Gaston II, Count of Foix

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Gaston II de Foix-Béarn.jpg

Gaston II of Foix-Béarn (1308 – September 1343), son of Gaston I of Foix-Béarn and Jeanne of Artois, was the 10th Count of Foix.[1]

In 1315, after the death of his father Gaston I, he became Count of Foix, and Viscount of Béarn, Marsan, Gabardan, Nébouzan and Lautrec under the regency of his mother, Jeanne of Artois. Count Gaston II imprisoned his mother Jeanne d'Artois in 1331 at the Château of Foix, being later moved in turn to Orthez, Lourdes and Carbonne.[2]

Gaston II married his cousin Eleanore de Comminges, daughter of Bernard VII of Comminges and Laura de Montfort. Eleanore de Comminges brought, as a dowry, her rights to the County of Bigorre.[1]

They had one son: Gaston III Febus, who succeeded his father as Count of Foix.

Gaston II had several illegitimate children:[1]

  • Pedro de Bearn, married Florensa de Aragón, Lady of Biscay.
  • Bearnesa, wife of Arnaldo Ramon de Castellnou, viscount of Orthez.
  • Margarita, wife of Juan de Castellverdu, segneur of Caumont
  • Arnaldo Guillermo de Bearn (died 1391), married to Juana, Lady of Morlaàs.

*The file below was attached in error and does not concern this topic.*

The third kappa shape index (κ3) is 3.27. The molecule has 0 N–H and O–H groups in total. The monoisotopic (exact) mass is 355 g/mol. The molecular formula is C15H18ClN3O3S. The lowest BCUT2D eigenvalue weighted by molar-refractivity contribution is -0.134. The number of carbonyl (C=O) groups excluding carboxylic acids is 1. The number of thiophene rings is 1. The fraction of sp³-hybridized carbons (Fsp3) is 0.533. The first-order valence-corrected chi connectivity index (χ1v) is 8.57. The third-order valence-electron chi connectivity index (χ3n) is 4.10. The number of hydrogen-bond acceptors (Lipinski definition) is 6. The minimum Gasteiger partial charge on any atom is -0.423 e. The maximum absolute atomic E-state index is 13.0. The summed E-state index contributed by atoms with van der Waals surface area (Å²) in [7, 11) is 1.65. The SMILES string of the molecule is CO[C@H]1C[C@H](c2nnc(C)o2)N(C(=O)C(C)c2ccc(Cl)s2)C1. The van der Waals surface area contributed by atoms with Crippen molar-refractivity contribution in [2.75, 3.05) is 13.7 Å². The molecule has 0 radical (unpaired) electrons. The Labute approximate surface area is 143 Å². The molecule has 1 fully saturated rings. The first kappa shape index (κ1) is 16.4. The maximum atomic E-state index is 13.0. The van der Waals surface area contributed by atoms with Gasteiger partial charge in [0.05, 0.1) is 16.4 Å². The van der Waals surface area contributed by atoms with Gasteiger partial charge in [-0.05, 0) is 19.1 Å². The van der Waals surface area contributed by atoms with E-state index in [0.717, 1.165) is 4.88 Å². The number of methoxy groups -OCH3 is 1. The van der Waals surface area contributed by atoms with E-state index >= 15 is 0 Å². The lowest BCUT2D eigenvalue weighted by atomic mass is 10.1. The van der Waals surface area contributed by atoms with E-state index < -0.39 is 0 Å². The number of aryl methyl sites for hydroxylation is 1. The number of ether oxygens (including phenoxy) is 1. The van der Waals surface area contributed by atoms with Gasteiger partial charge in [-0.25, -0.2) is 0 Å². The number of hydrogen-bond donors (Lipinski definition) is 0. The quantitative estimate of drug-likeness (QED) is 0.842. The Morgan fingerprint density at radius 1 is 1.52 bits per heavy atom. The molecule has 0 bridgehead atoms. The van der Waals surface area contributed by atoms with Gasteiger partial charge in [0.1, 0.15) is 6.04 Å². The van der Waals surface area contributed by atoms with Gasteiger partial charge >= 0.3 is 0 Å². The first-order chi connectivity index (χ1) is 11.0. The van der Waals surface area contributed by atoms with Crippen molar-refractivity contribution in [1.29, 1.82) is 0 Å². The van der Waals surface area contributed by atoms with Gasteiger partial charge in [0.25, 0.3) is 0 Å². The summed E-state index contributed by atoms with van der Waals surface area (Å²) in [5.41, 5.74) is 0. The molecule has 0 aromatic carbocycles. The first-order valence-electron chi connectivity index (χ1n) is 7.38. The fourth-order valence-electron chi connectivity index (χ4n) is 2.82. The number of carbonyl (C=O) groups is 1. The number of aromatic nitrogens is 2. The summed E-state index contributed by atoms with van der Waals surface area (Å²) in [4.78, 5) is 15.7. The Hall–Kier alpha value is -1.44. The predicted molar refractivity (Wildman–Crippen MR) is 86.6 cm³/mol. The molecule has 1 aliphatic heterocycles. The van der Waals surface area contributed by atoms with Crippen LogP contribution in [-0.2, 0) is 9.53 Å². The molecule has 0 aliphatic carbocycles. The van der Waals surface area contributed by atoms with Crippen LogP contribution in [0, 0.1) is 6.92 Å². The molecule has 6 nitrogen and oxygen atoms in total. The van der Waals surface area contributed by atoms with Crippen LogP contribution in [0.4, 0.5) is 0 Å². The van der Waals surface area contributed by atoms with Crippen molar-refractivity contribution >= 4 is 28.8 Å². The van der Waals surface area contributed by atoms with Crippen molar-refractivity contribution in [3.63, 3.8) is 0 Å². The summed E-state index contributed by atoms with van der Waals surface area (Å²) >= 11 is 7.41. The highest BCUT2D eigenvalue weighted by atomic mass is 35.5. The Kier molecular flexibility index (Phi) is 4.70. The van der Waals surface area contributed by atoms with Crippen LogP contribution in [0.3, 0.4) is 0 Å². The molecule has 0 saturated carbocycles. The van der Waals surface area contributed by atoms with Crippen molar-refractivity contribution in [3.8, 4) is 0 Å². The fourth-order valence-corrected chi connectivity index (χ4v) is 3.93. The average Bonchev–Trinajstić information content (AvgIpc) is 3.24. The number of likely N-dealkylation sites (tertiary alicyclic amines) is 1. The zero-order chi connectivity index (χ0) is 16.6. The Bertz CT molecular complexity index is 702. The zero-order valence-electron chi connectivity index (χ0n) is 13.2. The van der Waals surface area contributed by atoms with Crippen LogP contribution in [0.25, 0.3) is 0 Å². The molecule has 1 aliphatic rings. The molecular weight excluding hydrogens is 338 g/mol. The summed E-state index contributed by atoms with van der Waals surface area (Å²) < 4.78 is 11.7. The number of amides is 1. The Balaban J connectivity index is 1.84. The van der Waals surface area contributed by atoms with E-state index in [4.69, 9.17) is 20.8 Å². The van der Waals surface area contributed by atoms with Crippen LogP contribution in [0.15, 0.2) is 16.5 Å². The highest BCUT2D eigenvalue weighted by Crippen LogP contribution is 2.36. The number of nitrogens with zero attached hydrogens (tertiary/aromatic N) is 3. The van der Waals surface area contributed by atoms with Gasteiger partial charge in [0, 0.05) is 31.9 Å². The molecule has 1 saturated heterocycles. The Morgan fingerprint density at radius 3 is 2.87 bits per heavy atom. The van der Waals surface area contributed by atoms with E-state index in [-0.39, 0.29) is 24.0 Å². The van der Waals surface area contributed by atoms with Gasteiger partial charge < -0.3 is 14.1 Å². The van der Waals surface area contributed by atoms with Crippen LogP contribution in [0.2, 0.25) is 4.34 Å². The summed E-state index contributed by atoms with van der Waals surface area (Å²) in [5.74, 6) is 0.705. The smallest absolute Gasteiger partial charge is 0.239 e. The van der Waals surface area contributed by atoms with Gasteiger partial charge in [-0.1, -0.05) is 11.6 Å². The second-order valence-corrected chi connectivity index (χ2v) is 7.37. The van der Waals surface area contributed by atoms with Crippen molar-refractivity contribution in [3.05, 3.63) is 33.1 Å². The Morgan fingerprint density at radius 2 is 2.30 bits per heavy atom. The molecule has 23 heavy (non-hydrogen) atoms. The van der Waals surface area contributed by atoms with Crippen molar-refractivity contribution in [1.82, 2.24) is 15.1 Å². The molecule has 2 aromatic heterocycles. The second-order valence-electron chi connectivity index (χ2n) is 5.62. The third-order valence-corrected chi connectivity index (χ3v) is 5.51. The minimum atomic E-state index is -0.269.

Siege of Tartas from the Vigiles du Roy Charles VII of France.

His actions in 1339 during the conquest of the castle of Tartas resulted in him receiving the title of Viscount of Lautrec.[citation needed]

He was at the Siege of Algeciras (1342-1344) in southern Spain, which was led by King Alfonso XI of Castile.[3] He died of the plague at Seville in 1343.[4][5]

Notes[edit]

  1. ^ a b c Cawley, Charles, TOULOUSE NOBILITY: Gaston II Foix died 1343, Foundation for Medieval Genealogy, retrieved August 2012 ,[better source needed]
  2. ^ Cawley, Charles, NORTHERN FRANCE: Jeanne Artois died 1350, Foundation for Medieval Genealogy, retrieved August 2012 ,[better source needed]
  3. ^ Housley, Norman, The Avignon papacy and the Crusades, 1305-1378, (Oxford University Press, 1986), 61.
  4. ^ King, Georgiana Goddard, A brief account of the military orders in Spain, (The Hispanic Society of America, 1921), 203-204.
  5. ^ Public Domain Chisholm, Hugh, ed. (1911). "Foix". Encyclopædia Britannica 10 (11th ed.). Cambridge University Press. p. 595. 

Further reading[edit]